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Digital marketing for architects - how does it work?

You may have seen your competitors and their logos on some local architecture exhibitions, but that’s only the visible part of the iceberg when it comes to marketing.

Most of the activities and client decisions happen on the individual level and are influenced by digital marketing. In this chapter, we provide an overview of marketing concepts relevant to architects.

Learning them will help you better understand the ways to approach the clients.

1. Lead generation for architecture firms

The term customer lead is omnipresent in the world of marketing. It denotes your potential clients, quite often those that left their contact details with you. Many marketing agencies and sales outsourcing firms may offer you lead generation services. It’s a blanket term covering all the actions that lead to delivering you a spreadsheet with people’s contact details or populating a CRM system.

1.1 Do architects generate leads?

Technically speaking, they do. As an architect, you already had or will be gathering contact details for people interested in your services. Then you will stay in contact for the sake of future projects and may call or email them sometimes.

As the clients will rarely buy your services immediately, most enquiries or promotional efforts will bring you leads that may turn into paying clients. It obviously takes time and maybe some convincing to sell or schedule a project.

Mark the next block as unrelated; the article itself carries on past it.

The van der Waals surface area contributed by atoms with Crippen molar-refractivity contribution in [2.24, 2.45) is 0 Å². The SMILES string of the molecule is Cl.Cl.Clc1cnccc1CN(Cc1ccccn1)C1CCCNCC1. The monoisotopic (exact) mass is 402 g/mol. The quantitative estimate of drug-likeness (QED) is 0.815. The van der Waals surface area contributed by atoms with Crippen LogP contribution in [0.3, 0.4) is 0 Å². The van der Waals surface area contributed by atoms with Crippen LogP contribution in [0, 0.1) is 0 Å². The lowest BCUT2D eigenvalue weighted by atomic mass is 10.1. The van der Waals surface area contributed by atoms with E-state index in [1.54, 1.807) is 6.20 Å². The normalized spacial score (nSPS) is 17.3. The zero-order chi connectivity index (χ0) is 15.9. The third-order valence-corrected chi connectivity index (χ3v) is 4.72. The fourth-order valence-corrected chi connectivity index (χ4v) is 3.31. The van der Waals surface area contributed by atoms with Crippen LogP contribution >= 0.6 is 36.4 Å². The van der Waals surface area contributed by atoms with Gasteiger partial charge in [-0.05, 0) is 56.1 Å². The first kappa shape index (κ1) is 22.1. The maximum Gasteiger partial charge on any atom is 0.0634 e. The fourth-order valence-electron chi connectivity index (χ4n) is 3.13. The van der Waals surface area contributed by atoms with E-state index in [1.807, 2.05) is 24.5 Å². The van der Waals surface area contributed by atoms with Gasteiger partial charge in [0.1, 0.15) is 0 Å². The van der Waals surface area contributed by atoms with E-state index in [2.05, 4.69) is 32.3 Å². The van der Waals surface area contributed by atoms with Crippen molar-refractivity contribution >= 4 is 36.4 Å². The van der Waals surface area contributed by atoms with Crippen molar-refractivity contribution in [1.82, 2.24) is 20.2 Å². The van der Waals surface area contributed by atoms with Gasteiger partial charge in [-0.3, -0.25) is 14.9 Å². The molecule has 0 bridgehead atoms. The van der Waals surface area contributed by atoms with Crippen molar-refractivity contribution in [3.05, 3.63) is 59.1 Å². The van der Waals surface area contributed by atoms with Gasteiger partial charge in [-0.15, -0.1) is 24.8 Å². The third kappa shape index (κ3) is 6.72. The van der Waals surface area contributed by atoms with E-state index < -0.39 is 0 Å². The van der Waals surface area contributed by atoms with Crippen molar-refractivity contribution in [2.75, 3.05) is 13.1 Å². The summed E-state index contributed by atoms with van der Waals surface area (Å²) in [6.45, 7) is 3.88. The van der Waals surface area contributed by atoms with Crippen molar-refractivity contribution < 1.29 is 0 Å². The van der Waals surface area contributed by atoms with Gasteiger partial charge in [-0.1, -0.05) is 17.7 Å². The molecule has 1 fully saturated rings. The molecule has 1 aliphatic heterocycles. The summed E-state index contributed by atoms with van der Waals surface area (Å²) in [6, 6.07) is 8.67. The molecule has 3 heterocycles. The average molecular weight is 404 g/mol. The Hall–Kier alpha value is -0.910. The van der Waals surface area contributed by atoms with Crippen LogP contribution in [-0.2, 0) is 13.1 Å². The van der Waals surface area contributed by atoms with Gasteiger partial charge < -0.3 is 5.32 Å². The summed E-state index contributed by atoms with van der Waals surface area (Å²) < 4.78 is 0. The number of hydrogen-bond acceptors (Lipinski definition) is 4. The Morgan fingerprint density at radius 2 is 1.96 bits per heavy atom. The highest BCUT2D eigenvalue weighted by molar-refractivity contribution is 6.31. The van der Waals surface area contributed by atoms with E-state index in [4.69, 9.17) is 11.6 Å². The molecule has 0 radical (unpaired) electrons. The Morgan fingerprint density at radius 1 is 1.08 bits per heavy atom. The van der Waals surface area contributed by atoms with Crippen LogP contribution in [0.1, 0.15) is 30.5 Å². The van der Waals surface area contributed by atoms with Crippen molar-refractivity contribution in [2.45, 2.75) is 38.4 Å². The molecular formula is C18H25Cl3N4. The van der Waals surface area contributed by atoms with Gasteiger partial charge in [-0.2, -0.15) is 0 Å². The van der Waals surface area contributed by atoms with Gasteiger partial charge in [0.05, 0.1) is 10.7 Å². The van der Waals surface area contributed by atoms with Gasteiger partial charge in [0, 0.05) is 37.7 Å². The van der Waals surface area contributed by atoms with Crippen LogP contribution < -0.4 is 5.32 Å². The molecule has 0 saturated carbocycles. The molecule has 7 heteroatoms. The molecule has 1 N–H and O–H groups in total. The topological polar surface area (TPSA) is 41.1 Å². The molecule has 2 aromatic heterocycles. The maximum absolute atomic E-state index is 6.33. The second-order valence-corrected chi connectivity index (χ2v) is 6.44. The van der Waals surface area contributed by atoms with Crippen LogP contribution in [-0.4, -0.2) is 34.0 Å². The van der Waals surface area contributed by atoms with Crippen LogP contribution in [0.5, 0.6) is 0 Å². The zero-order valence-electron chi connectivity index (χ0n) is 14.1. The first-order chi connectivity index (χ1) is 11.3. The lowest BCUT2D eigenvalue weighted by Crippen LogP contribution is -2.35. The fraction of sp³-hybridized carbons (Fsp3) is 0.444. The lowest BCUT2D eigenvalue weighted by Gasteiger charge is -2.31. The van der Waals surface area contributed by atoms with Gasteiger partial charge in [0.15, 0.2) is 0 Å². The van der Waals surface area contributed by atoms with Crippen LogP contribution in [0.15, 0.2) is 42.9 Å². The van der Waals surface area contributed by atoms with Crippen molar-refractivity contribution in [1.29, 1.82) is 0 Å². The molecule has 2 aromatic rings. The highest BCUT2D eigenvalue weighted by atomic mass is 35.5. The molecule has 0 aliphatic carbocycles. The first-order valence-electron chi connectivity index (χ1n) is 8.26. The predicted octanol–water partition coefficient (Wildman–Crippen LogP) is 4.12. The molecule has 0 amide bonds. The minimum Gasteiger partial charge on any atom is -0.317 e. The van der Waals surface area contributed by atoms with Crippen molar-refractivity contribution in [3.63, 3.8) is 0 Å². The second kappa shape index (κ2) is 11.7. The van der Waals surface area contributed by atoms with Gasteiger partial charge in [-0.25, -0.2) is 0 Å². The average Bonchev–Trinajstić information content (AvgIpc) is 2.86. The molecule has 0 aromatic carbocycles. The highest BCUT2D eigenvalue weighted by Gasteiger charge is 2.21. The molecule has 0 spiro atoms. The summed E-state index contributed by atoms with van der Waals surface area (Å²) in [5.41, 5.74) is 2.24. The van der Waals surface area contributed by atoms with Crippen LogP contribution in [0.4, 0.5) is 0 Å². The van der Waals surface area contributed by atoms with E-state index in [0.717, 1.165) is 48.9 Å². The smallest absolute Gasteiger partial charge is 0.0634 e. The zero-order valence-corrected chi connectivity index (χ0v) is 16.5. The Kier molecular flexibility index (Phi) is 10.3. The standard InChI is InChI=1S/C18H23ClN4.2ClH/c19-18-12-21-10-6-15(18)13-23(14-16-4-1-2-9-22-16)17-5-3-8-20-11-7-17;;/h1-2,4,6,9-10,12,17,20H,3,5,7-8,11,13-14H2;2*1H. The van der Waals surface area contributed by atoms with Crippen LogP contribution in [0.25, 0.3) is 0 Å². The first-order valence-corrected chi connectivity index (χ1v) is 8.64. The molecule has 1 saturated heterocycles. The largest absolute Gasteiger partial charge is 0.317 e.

Qualifying leads and determining whether they are likely to use your services is crucial. However, it is not often that straightforward for the architects to make sense of this process. There are many techniques, ideas and solutions. Many companies also use software or outsource the process of customer acquisition.

1.2 Should I use the help of a lead generation firm or software?

And here is the plot twist - more often than not, you should stay away from such firms and software. Architectural services are a relatively high-end type of service. They are not purchased by your prospective clients as quickly as a massage or a haircut, and because of that, the ways you approach your clients should be more sophisticated.

Lead generation services suit well the businesses in which you can identify your potential customers well, such as software companies. They may exactly know that their prospects are companies of a certain size and from specific industries.